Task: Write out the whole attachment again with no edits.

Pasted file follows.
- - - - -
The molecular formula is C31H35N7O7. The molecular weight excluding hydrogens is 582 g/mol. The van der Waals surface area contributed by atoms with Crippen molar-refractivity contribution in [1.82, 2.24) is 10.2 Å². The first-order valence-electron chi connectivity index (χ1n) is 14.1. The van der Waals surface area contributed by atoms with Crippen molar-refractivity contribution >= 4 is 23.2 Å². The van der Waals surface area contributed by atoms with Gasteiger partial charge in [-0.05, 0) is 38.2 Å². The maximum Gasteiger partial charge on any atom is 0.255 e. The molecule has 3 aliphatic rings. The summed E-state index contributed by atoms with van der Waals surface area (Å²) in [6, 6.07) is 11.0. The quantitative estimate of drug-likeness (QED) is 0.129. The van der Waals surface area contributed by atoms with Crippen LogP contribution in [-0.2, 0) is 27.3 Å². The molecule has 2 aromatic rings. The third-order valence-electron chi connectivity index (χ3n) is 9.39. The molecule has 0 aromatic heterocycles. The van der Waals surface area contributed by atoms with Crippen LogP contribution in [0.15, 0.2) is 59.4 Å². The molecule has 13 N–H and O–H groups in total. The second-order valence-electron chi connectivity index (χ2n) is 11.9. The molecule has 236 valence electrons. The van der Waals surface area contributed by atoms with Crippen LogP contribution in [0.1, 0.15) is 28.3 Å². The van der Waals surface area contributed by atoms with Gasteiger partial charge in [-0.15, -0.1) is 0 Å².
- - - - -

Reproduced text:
The molecular formula is C31H35N7O7. The molecular weight excluding hydrogens is 582 g/mol. The van der Waals surface area contributed by atoms with Crippen molar-refractivity contribution in [1.82, 2.24) is 10.2 Å². The first-order valence-electron chi connectivity index (χ1n) is 14.1. The van der Waals surface area contributed by atoms with Crippen molar-refractivity contribution >= 4 is 23.2 Å². The van der Waals surface area contributed by atoms with Gasteiger partial charge in [-0.05, 0) is 38.2 Å². The maximum Gasteiger partial charge on any atom is 0.255 e. The molecule has 3 aliphatic rings. The summed E-state index contributed by atoms with van der Waals surface area (Å²) in [6, 6.07) is 11.0. The quantitative estimate of drug-likeness (QED) is 0.129. The van der Waals surface area contributed by atoms with Crippen LogP contribution in [-0.2, 0) is 27.3 Å². The molecule has 2 aromatic rings. The third-order valence-electron chi connectivity index (χ3n) is 9.39. The molecule has 0 aromatic heterocycles. The van der Waals surface area contributed by atoms with Crippen LogP contribution in [0.15, 0.2) is 59.4 Å². The molecule has 13 N–H and O–H groups in total. The second-order valence-electron chi connectivity index (χ2n) is 11.9. The molecule has 236 valence electrons. The van der Waals surface area contributed by atoms with Crippen LogP contribution in [0.1, 0.15) is 28.3 Å². The van der Waals surface area contributed by atoms with Gasteiger partial charge in [-0.15, -0.1) is 0 Å².